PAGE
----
ABC News - Australia
October 15, 2010
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Phantom fans say Love Should Die
Andrew Lloyd Webber's sequel to Phantom Of The Opera may not be the cash cow the Victorian Government had hoped for Melbourne, after it was dropped from Broadway and received scathing reviews in London.
Victoria is paying to bring Webber's Love Never Dies to Melbourne, where it will show at the Regent Theatre from May 2011.
But the production was delayed twice from its Broadway debut, then eventually dropped all together, and has been panned by critics in the US and London where it played at the Adelphi Theatre.
So the Victorian Government's decision to bring it to Melbourne has left some wondering why taxpayers should fund a stage show that no-one else wants.
When making the announcement, Victorian Government Minister Tim Holding said the production could add millions of dollars to Melbourne's economy.
"Over the last four years, blockbuster theatre shows such as Wicked, Jersey Boys and, currently, Mary Poppins have drawn hundreds of thousands of interstate and overseas visitors to Melbourne ensuring that our hotels, restaurants and famous retail precincts are busy throughout the year," he said.
"Securing the Australian premiere of Love Never Dies strengthens Melbourne's position as the theatre capital of Australia."
The script for Love Never Dies was written by British author Ben Elton and the Australian production will be revamped - led by Simon Phillips and choreographed by Graeme Murphy.
Phillips told The Age that the changes will boost the production's chances of succeeding in Australia.
"There are significant changes to the plot ... This makes it shorter with the longueurs chopped and allows the show to cut to the chase," he said.
But the existence of Love Never Dies has outraged some Phantom Of The Opera fans so much that they have created an anti-sequel group called Love Should Die (LSD).
One LSD member - who wishes to remain anonymous to avoid being harassed by fans of the sequel - cannot believe the Government has paid to bring it here.
"I'm appalled, I really am. It hasn't been stated how much money the Government is spending but I'm assuming it's a fair amount and I just can't believe they haven't looked into this properly before saying they'd fund it," she said.
"To me they couldn't have, because they would have seen that it's not doing any good in England, it was to open in America and it's not doing that now, so we're just going to be another experiment with it opening here.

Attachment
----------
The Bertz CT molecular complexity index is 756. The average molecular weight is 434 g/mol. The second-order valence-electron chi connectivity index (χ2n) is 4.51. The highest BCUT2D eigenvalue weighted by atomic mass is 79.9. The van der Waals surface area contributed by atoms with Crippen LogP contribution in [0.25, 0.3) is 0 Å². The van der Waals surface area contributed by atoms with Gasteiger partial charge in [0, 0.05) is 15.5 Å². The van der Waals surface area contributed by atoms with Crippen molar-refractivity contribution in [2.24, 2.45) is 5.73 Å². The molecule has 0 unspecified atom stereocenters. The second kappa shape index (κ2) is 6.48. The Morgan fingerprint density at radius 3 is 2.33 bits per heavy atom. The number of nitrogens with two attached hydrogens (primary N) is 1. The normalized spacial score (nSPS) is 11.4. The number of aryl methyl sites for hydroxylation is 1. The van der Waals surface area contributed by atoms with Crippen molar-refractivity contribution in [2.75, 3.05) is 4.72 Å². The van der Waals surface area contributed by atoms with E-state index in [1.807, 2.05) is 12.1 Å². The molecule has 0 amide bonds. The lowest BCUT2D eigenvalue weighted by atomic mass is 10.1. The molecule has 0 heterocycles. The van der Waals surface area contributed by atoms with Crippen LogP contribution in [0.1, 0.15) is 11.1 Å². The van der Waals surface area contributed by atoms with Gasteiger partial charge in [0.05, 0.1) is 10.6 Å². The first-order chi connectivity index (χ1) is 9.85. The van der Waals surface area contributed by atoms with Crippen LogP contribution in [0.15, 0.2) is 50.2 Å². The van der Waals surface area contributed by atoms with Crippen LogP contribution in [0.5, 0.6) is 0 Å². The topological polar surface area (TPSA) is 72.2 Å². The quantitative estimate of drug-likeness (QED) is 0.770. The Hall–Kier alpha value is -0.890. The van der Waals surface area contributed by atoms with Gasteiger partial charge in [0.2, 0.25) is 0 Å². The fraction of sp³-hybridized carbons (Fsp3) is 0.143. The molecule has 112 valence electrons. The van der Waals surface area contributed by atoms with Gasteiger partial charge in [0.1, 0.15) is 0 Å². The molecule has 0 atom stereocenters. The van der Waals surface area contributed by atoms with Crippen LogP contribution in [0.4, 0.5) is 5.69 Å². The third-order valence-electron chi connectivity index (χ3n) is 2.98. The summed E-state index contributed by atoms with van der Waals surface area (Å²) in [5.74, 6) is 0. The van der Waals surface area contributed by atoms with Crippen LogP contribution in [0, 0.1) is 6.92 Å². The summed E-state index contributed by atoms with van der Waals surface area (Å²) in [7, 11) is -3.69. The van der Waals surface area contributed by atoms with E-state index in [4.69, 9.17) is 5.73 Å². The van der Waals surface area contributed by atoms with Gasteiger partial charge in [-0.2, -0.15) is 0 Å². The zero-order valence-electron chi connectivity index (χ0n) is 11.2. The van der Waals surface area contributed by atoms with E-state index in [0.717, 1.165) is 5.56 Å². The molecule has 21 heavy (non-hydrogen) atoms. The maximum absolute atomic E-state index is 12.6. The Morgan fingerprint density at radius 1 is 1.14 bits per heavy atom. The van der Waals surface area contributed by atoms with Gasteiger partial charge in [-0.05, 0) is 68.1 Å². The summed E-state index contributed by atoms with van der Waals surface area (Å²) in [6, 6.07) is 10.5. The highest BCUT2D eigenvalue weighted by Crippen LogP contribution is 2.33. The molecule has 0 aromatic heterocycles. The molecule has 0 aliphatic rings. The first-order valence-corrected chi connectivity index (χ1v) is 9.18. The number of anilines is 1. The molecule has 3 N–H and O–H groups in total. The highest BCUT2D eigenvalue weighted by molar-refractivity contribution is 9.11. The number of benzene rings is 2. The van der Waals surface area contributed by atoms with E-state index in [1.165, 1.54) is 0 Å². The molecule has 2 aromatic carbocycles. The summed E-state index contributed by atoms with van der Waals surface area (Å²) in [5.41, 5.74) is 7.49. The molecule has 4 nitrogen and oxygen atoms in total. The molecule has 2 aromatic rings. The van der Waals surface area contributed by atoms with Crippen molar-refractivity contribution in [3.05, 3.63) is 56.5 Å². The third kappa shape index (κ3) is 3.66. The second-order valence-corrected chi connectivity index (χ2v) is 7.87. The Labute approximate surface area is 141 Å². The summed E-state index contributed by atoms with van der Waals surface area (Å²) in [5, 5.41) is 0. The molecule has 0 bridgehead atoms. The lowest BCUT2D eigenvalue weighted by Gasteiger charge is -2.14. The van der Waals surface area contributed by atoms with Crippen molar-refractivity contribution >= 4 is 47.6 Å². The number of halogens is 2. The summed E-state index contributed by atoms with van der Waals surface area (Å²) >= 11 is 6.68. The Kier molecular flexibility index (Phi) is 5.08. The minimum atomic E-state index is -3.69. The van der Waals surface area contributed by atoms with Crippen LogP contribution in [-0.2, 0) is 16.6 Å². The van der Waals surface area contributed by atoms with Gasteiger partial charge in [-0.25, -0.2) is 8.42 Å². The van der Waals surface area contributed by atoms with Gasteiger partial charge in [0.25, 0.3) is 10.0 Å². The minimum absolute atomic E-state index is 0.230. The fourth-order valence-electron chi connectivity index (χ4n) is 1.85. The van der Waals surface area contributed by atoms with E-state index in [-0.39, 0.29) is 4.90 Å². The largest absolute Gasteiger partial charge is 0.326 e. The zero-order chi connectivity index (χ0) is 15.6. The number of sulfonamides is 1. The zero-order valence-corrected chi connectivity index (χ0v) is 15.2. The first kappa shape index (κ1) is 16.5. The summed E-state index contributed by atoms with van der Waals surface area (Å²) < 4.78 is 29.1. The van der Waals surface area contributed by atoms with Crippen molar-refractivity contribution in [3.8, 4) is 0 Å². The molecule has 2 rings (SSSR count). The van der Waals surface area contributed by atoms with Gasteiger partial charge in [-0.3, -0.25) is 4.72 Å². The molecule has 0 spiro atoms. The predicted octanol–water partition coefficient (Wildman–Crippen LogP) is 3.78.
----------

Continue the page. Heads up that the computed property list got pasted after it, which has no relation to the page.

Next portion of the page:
"They're going to change some or all of the story to make it better; now if they have to do that to a musical isn't that telling the Government something? I just don't get why they haven't looked into it properly and thought 'no, our money can go better elsewhere'."
She describes the sequel as a "complete contradiction" to Phantom Of The Opera.
"It goes against everything that the first musical was. I wasn't against the idea of a sequel, I just thought it didn't need one in some ways because it had an ending and everyone who sees it goes away with their own views on how it ended, or what might have happened," she said.
"With the sequel, it comes along and tells you how it ended and it's just wrong in every way. The characters are wrong; the Phantom is now this namby-pamby person, Raoul's a drunk and a gambler, Christine's a whore, Meg's a killer - it's just ridiculous.
"I do realise people's lives can change in 10 years but this storyline is like a really bad fan fiction and it's just wrong.
"To me it's like Webber had this goal where he wanted to do a sequel regardless and just went bang, bang, bang there you go."
The Australian's theatre critic, Alice Croggon, says it is a mystery why the Victorian Government chose Love Never Dies after its poor track record overseas.
"It's good that the Victorian Government is interested in bringing productions like this to Melbourne and I don't want to criticise their enthusiasm for making Melbourne a cultural destination, which is what this is all about; bringing tourists in and big commercial events," she said.
"[But] it's slightly baffling that they've chosen this production though, it has to be admitted.
"Some of the English reviews have been hilarious. The West End Whingers christened it 'Paint Never Dries' and they weren't alone. It got pretty consistently bad reviews and not just from the critics.
"Online there were Phantom Of The Opera fans who [posted] hundreds of pages of mainly negative responses to the opera, which isn't such a good thing. So it certainly hasn't gone down especially well."
Mr Holding's office did not return ABC News Online's calls.